The HPV Vaccine & Your Child

Our HPV leaflet can be downloaded here.
Leaflet references can be found here.
Our template letter to schools for HPV vaccine refusal can be found here. 

What is HPV?

The human papilloma viruses (HPVs) are a group of very common infections, of more than 100 different types. About 85%[1] of people will have an HPV infection at some point in their lives. The vast majority of infections are very mild and more than 90%[2] of those will be cleared by the body’s immune system without treatment.



Can HPV cause Cancer?

It’s actually unclear. Some researchers suspect lesions (a tissue abnormality) from ‘high risk’ HPV types can be a precursor to cancer. The majority of these lesions – even the most serious – will regress on their own. However, as pathologist Dr. Sin Hang Lee states: ‘…it is the persistent infection, NOT the virus that determines cervical cancer risk’,[3] implying a compromised immune system may be a more signficant risk factor.

Other studies have questioned if there is a connection between HPV and cancer at all, given the prevalence of the virus and the rarity of the cancers in question [4]



How common is cervical cancer?

In the UK, fewer than 1% of women will develop cervical cancer in their lifetime. With early diagnosis, the 5-year relative survival rate is 91%.[5]

Cervical cancer is very rare in the developed world. 85% of new cases worldwide are in the less developed world, largely due to a lack of cervical screening. [6]



What does the HPV vaccine do?

The current UK HPV vaccine is Gardasil 9. It is designed to prevent development of lesions that might cause cancer. It does not directly prevent cancer.

The HPV vaccine only targets a small percentage of HPV types.

Is the HPV vaccine effective at preventing cancer?

No HPV vaccines have ever been shown to prevent cancer. The trials of Gardasil (the current UK HPV vaccine) did NOT test whether it prevented cervical, anal or other cancers. The average age for a cervical cancer diagnoses is around 50[7], so such a trial would take decades, and because cervical and anal cancers are so rare, would involve hundreds of thousands of participants. Instead, Merck (Gardasil’s manufacturer) tested the vaccines against development of the ‘pre-cancerous’ lesions described above [8], and the duration of their efficacy is unknown. [9]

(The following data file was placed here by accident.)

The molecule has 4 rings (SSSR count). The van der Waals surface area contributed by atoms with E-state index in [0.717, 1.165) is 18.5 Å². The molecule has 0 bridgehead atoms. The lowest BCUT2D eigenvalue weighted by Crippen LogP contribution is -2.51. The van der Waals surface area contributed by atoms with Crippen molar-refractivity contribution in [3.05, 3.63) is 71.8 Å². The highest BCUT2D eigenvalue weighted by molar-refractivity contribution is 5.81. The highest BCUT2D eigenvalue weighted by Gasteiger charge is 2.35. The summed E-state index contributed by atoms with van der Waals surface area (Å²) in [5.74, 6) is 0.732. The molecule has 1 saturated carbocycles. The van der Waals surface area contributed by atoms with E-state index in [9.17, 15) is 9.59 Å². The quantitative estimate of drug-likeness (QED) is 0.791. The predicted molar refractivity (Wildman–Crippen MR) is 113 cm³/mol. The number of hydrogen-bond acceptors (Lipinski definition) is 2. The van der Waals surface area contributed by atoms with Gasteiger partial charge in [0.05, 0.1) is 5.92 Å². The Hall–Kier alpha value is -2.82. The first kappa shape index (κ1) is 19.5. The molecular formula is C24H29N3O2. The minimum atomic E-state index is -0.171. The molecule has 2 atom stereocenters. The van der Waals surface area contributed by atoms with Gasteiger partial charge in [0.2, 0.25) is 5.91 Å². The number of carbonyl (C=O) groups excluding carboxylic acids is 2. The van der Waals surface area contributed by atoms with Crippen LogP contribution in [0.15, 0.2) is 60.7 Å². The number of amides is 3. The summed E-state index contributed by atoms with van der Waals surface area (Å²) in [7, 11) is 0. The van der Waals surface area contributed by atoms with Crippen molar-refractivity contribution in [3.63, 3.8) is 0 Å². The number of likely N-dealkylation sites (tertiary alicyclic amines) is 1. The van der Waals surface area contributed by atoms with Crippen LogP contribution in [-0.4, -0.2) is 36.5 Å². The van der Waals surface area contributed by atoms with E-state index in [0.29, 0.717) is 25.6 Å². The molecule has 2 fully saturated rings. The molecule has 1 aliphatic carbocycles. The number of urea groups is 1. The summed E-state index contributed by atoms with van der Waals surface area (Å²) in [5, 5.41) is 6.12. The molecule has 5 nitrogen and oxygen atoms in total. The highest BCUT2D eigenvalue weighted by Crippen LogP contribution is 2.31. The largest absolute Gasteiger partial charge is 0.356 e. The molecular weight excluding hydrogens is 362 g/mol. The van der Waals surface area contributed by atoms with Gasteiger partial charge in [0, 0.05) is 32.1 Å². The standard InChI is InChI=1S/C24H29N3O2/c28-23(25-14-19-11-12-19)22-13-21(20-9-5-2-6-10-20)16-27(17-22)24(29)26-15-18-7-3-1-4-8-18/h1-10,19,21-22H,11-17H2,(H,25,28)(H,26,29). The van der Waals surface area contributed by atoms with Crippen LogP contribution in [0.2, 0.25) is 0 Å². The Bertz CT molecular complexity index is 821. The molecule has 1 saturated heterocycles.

Is the HPV vaccine (Gardasil) safe?

For any medicine to be considered ‘safe’ the benefits of it must vastly outweigh any risks.

Whilst cervical cancer is very rare, Gardasil, on the other hand, has shown to have a particularly concerning safety record, with a wide range of adverse reactions reported.

Since its launch in the US  67,155 injuries (incl. 437 deaths) have been reported to the US Vaccine Adverse Event Reporting System as of Sept 2023[10] (This is likely less than 1% of the total – the majority of vaccine injuries go unreported[11]).
The federal compensation program has to date paid out millions for HPV vaccine injuries and death.

According to the UK government, during the first nine years of the HPV vaccine, there were 8,835 reported reactions, and over 34% were “serious”.

In 2013, the Japanese government suspended its recommendation of Gardasil following nearly 2,000 reports of adverse reactions.[12]

In the trials of Gardasil and Gardasil 9 (used in the UK from 2021), the control groups were not given a true saline placebo. They were instead injected with other potentially toxic substances. This approach compromised the safety data.

According to Merck’s own data presented to the FDA, women exposed to HPV before being vaccinated were 44.6% MORE likely to develop ‘pre-cancerous’ lesions compared to the unvaccinated.[13]

In the September 2008, FDA Closing Statement on Gardasil it was noted that 73.3% of girls in the clinical trials developed “new medical conditions” post vaccination. 17 girls died during the clinical trials.[8]

On top of the large number of parents now speaking out, multiple studies show the development of autoimmune disorders linked to Gardasil, negative impacts on fertility – incluidng Premature Ovarian Failure (POF) – amongst other serious and life-altering conditions.[14]






Can the risk of cervical cancer be reduced without a vaccine?

Yes. Risk factors for development include: sexual intercourse early in life, multiple sexual partners, tobacco use, immune suppression [15].

Regular cervical screening screening over the age of 25 has had a far more significant effect on cervical cancer reduction than the negligable effects of HPV vaccination.[16]

Condom use will protect against sexually transmitted HPV and most other STDs.

A healthy life style and a robust immune system are your best guarantees against disease and illness, so we should do all we can to help our children take care of their general, natural health.



If you and your child decide the HPV vaccine is not the right thing, you need to make it clear to their school, in writing, that neither of you give consent for vaccination.

A guide letter to do that can be downloaded HERE.

Further reading and information.

‘The HPV Vaccine On Trial’ (Book)
Mary Holland, Kim Mack Rosenberg, Eileen Iorio

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